´Holocaust survivors should utilize benefits´ (JERUSALEM POST) By JUDY SIEGEL-ITZKOVICH 04/18/12)
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Many Holocaust survivors do not take advantage of their medical and
financial rights because they are unaware or undemanding, says a
study by Meuhedet Health Fund, the third-largest healthcare service
in the country.
Michal Richter, a social worker who coordinates Meuhedet’s treatment
of Holocaust survivors, said that some aging members face
difficulties due to their past losses that make them vulnerable. In
response, the health fund staff offers special aid.
A project titled “Assistance to the Survivor,” that Meuhedet and the
Conference on Jewish Material Claims Against Germany run, helps
inform survivors of their healthcare rights, including allocations
and payment exemptions.
The new initiative urges survivors and their families to learn if
they are entitled to additional support. In many cases, as elderly
survivors’ conditions worsen, initial benefits do not match spiraling
In some circumstances, survivors can receive a discount or a full
exemption on co-payments when purchasing medications. They may
qualify for medications that are not included in the basket of
medical technologies for the rest of the population. Survivors may be
exempt from paying for diagnostic institutes, medical specialist co-
payments and other costs.
Meuhedet recommends that they speak to a social worker at their
health fund branch to determine entitled care. Additional aid may
come from the Finance Ministry’s office for rehabilitation of the
disabled, Germany’s health payments office, the Claims Conference,
the new law increasing benefits for survivors, the Amcha and Aviv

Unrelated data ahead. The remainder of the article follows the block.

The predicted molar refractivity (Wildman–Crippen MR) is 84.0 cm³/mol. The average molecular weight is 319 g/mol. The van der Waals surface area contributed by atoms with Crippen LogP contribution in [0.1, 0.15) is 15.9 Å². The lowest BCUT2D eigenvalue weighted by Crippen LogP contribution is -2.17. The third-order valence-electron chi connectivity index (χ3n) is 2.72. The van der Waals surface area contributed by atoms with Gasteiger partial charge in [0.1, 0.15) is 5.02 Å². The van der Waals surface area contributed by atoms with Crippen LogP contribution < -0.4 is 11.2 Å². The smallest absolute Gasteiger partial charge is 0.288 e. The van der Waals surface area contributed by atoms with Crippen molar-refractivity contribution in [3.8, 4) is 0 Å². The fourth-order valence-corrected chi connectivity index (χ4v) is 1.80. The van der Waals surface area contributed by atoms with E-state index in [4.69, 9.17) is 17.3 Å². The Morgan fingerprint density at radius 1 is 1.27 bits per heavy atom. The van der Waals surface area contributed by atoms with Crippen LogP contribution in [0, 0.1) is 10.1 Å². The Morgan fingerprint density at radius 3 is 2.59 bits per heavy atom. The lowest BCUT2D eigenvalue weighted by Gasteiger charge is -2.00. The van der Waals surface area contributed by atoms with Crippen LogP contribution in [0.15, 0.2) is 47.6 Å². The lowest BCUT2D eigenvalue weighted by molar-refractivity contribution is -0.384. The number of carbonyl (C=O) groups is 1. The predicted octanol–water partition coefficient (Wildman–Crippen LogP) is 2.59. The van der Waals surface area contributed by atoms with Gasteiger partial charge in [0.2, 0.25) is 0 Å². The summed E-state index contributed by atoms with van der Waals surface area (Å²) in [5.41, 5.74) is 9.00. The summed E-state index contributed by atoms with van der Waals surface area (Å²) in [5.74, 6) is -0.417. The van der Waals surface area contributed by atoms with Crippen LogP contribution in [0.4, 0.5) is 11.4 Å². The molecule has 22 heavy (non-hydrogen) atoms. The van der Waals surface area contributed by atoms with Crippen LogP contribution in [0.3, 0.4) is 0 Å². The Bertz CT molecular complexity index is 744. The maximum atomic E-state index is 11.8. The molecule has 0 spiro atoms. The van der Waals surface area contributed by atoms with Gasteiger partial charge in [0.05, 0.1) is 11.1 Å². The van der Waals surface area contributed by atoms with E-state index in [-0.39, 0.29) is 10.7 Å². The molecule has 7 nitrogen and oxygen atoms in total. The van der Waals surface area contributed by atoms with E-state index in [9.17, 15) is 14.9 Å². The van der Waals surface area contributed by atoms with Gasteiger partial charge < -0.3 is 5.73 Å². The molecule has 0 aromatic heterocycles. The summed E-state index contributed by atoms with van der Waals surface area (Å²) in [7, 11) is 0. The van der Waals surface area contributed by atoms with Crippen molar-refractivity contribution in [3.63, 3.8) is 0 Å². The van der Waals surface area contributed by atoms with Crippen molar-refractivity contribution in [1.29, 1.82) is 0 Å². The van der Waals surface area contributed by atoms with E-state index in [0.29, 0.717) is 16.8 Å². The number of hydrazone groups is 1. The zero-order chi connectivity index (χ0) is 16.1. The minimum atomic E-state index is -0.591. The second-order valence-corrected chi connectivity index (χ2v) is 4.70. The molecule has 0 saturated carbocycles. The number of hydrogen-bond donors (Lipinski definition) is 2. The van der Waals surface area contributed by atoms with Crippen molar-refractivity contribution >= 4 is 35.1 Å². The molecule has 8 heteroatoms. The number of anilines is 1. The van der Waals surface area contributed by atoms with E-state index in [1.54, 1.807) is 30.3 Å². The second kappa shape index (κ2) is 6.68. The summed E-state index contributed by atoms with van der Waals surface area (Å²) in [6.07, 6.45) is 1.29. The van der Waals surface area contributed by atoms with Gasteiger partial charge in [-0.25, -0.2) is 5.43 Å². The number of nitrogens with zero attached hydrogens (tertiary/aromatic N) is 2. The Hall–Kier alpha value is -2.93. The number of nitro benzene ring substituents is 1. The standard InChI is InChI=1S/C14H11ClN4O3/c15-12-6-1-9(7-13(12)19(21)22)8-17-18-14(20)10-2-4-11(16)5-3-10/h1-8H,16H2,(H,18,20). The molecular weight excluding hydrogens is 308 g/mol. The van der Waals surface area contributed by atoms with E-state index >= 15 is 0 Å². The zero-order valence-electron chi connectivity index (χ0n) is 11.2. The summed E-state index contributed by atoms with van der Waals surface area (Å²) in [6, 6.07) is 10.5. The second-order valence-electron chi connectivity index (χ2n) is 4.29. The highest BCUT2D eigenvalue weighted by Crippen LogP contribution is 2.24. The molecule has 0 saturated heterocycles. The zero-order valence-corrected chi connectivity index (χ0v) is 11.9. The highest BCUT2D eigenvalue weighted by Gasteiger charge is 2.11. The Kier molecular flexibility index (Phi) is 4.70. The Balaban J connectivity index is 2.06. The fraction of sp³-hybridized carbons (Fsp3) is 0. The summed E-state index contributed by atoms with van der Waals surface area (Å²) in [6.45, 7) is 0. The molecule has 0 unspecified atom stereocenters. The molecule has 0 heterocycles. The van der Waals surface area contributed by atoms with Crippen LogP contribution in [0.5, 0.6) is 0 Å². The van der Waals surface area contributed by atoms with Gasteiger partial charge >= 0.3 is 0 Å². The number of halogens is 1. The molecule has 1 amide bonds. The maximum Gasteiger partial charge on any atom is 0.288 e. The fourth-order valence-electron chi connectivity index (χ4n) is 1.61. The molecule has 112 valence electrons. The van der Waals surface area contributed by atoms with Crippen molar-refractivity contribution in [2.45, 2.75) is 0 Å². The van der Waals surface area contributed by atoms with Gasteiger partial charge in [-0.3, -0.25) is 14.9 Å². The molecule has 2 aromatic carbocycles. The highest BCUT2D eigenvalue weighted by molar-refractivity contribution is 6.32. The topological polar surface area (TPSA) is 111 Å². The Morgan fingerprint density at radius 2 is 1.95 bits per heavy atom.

organizations and other institutions.
The Treasury recognizes survivors as needy and those who receive
National Insurance income supplements are entitled to an annual grant
from the “Claims Conference,” along with a smart card where the
monthly sum is deposited.
If survivors’ mental conditions worsen, they may qualify for a higher
degree of disability, which entails exemption for treatment payments
and medications that are not in the basket. Also, survivors that
develop new diseases may receive additional benefits.
Meuhedet’s social service official provided examples of survivors who
discovered they are entitled to additional benefit. One survivor,
identified by the letter B., receives 870 euros every three months
along with an old-age pension. When the social worker investigated,
she found that B. was entitled to more. The survivor – born during
World War II – now receives a full exemption for drug co-payments, an
annual grant of NIS 4,800 from the Claims Conference, a monthly smart
card with NIS 200 and other benefits.
T., who is 75, was also a child during the war. A few years ago, a
medical committee determined that he was entitled to 25% of
disability payments due to his emotional problems, along with a
monthly treasury allocation. T. lost his wife three years ago and
suffers from osteoporosis and diabetes complications. Meuhedet
accepted his application for additional income assistance and
disability funds. T. now receives drugs not included in general
health basket, and his pension increased by hundreds of shekels a
month. (© 1995-2011, The Jerusalem Post 04/18/12)
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